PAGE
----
posted at 3:31 pm on February 12, 2017 by Jazz Shaw
There’s an interesting article from Fraidy Reiss in the Washington Post this week dealing with the subject of child brides in the United States. She is the founder and Executive Director of a group named Unchained at Last. The group is working to alter laws across the states making it illegal (or at least significantly harder) for children under the age of 18 to legally wed. This problem doesn’t draw a lot of attention, particularly when you’re talking about young women around the age of 17, but the author notes that there are still a number of disturbing instances of children walking down the aisle as young as 12 or even before. (Washington Post)
While most states set 18 as the minimum marriage age, exceptions in every state allow children younger than 18 to marry, typically with parental consent or judicial approval. How much younger? Laws in 27 states do not specify an age below which a child cannot marry.
Unchained At Last, a nonprofit I founded to help women resist or escape forced marriage in the United States, spent the past year collecting marriage license data from 2000 to 2010, the most recent year for which most states were able to provide information. We learned that in 38 states, more than 167,000 children — almost all of them girls, some as young 12 — were married during that period, mostly to men 18 or older. Twelve states and the District of Columbia were unable to provide information on how many children had married there in that decade. Based on the correlation we identified between state population and child marriage, we estimated that the total number of children wed in America between 2000 and 2010 was nearly 248,000.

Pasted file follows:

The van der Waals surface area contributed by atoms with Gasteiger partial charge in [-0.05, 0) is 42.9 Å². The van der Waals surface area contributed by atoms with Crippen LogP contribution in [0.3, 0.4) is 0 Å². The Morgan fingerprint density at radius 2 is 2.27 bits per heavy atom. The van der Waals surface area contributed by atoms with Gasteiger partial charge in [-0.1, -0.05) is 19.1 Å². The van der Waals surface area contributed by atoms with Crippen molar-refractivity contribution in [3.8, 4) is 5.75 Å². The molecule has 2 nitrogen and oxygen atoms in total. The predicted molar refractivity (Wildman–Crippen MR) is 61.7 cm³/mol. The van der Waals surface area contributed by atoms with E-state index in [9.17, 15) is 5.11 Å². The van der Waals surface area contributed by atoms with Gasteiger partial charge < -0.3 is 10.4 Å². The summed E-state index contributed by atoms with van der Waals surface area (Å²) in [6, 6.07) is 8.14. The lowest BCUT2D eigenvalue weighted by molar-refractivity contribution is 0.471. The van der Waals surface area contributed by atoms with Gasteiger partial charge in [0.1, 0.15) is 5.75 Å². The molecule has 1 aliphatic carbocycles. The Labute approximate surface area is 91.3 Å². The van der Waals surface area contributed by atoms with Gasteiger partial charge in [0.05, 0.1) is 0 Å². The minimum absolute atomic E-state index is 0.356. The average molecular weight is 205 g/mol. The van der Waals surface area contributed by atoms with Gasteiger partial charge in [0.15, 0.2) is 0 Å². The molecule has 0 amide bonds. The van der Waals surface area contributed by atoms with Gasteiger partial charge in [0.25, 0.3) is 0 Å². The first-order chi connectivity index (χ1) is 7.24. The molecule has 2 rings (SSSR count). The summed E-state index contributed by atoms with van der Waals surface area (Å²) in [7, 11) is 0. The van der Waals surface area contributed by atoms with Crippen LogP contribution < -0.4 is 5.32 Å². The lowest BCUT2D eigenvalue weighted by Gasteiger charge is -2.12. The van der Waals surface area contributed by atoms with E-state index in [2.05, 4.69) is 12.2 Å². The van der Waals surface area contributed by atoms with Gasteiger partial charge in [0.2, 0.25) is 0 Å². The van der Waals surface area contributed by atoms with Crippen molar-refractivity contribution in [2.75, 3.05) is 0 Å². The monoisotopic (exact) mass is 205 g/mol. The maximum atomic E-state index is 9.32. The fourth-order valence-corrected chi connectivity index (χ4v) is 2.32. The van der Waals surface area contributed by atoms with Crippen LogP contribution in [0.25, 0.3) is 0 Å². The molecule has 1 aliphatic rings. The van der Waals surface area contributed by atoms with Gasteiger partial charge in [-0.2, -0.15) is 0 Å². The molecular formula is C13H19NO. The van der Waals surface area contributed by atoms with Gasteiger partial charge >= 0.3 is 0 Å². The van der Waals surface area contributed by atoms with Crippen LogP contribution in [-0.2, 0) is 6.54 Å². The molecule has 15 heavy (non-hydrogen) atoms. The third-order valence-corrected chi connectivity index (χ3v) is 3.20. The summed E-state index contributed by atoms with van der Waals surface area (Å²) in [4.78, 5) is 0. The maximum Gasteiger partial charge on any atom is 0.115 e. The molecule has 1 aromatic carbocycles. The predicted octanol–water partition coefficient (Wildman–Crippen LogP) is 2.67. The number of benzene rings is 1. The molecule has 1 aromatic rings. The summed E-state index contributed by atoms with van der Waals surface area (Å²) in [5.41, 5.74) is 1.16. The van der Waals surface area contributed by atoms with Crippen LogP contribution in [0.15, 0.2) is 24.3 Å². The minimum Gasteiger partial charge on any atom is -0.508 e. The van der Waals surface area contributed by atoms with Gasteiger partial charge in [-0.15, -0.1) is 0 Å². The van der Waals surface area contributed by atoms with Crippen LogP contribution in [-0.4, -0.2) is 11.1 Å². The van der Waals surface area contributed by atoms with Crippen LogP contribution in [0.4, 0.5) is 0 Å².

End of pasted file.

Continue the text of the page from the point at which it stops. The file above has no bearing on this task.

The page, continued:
This is a really touchy subject whether you’re coming at it from a conservative, libertarian or liberal perspective. On the one hand, people such as myself have a distinct problem with the idea of the government at any level getting involved with the subject of marriage. This is particularly true when it comes to questions such as demanding licenses and charging taxes before bestowing Uncle Sam’s permission for two consenting adults to engage in a private ceremony. But even when I’ve argued against such policies I have allowed for the reality that marriage should never be used as a shield for pedophiles to engage in socially sanctioned abuse of minors.
One other aspect of conservative doctrine, however, flies directly in the face of that argument. First of all, it is the business of the states to determine the minimum age of consent. Beyond that, adults (at whatever age line is eventually drawn) should be left to make their own decisions in life and be held responsible for dealing with the consequences. It’s the combination of these two questions which makes this such a difficult topic to wrestle to the ground.
When a child is being forced in whatever fashion to enter into marriage by parents, other family members or their church, this is unilaterally a bad thing. Proving that to be the case however, is exceedingly difficult and drags us into gray areas of the law which are tricky to navigate. Attempting to flatly declare that no one under the age of 18 should be allowed to marry is ill advised. With many decades of experience under my belt I will be the first to admit that I strongly believe marrying a bit later in life after one has achieved some additional level of both maturity and financial security is far preferable. But, as the saying goes, sometimes the heart wants what the heart wants and young people cannot always be saved from their own reckless impulses. Further, there have been many marriages begun in an early age which go on to last the distance. And this doesn’t even begin to touch on situations where an unintended pregnancy at an early age sometimes leads to nuptials taking place before they might have otherwise. Statistically those marriages have been shown to have a lower likelihood of lasting but some still do. And really, who are we to judge?
Drawing the line between child abuse and a perhaps inadvisable wedding between young people who may stand a chance at happiness is always going to be difficult. I’d be happy to look at any proposed legislation which could prevent the former providing it doesn’t broadly criminalize the latter.